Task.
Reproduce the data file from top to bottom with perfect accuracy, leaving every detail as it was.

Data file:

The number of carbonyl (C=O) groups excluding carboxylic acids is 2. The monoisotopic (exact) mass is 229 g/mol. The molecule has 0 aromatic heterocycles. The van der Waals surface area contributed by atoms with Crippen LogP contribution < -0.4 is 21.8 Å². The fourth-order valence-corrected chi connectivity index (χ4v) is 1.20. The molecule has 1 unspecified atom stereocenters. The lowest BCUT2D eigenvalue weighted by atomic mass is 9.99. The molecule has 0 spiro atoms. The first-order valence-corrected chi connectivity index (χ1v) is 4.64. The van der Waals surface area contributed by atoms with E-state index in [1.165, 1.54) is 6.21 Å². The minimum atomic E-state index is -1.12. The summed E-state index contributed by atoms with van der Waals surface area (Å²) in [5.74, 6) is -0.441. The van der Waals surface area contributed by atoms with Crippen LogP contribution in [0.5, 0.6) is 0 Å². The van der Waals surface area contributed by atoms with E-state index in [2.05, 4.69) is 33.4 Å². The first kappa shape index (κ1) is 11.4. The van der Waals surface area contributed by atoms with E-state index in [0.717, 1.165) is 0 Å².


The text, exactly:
The number of carbonyl (C=O) groups excluding carboxylic acids is 2. The monoisotopic (exact) mass is 229 g/mol. The molecule has 0 aromatic heterocycles. The van der Waals surface area contributed by atoms with Crippen LogP contribution < -0.4 is 21.8 Å². The fourth-order valence-corrected chi connectivity index (χ4v) is 1.20. The molecule has 1 unspecified atom stereocenters. The lowest BCUT2D eigenvalue weighted by atomic mass is 9.99. The molecule has 0 spiro atoms. The first-order valence-corrected chi connectivity index (χ1v) is 4.64. The van der Waals surface area contributed by atoms with E-state index in [1.165, 1.54) is 6.21 Å². The minimum atomic E-state index is -1.12. The summed E-state index contributed by atoms with van der Waals surface area (Å²) in [5.74, 6) is -0.441. The van der Waals surface area contributed by atoms with Crippen LogP contribution in [0.5, 0.6) is 0 Å². The van der Waals surface area contributed by atoms with E-state index in [2.05, 4.69) is 33.4 Å². The first kappa shape index (κ1) is 11.4. The van der Waals surface area contributed by atoms with E-state index in [0.717, 1.165) is 0 Å².